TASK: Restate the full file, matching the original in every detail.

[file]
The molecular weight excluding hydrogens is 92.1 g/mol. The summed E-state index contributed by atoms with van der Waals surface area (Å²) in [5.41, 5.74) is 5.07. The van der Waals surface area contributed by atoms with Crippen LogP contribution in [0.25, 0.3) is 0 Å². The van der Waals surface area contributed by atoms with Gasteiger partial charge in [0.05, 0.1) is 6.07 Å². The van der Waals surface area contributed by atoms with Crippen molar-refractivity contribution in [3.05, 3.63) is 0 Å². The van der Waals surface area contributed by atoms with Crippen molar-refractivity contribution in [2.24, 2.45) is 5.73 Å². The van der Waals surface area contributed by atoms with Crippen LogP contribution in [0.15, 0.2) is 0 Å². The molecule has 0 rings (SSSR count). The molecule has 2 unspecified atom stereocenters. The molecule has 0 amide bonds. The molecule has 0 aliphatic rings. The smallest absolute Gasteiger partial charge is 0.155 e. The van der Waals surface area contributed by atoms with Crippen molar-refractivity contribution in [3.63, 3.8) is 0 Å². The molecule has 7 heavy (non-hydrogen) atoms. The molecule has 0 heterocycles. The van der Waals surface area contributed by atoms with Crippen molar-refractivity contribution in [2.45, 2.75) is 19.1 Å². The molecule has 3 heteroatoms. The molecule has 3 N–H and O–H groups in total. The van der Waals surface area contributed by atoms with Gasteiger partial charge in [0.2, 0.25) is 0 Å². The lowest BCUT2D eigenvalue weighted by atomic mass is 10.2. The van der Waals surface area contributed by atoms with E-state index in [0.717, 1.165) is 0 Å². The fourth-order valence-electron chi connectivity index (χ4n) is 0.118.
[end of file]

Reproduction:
The molecular weight excluding hydrogens is 92.1 g/mol. The summed E-state index contributed by atoms with van der Waals surface area (Å²) in [5.41, 5.74) is 5.07. The van der Waals surface area contributed by atoms with Crippen LogP contribution in [0.25, 0.3) is 0 Å². The van der Waals surface area contributed by atoms with Gasteiger partial charge in [0.05, 0.1) is 6.07 Å². The van der Waals surface area contributed by atoms with Crippen molar-refractivity contribution in [3.05, 3.63) is 0 Å². The van der Waals surface area contributed by atoms with Crippen molar-refractivity contribution in [2.24, 2.45) is 5.73 Å². The van der Waals surface area contributed by atoms with Crippen LogP contribution in [0.15, 0.2) is 0 Å². The molecule has 0 rings (SSSR count). The molecule has 2 unspecified atom stereocenters. The molecule has 0 amide bonds. The molecule has 0 aliphatic rings. The smallest absolute Gasteiger partial charge is 0.155 e. The van der Waals surface area contributed by atoms with Crippen molar-refractivity contribution in [3.63, 3.8) is 0 Å². The molecule has 7 heavy (non-hydrogen) atoms. The molecule has 0 heterocycles. The van der Waals surface area contributed by atoms with Crippen molar-refractivity contribution in [2.45, 2.75) is 19.1 Å². The molecule has 3 heteroatoms. The molecule has 3 N–H and O–H groups in total. The van der Waals surface area contributed by atoms with Gasteiger partial charge in [0.2, 0.25) is 0 Å². The lowest BCUT2D eigenvalue weighted by atomic mass is 10.2. The van der Waals surface area contributed by atoms with E-state index in [0.717, 1.165) is 0 Å². The fourth-order valence-electron chi connectivity index (χ4n) is 0.118.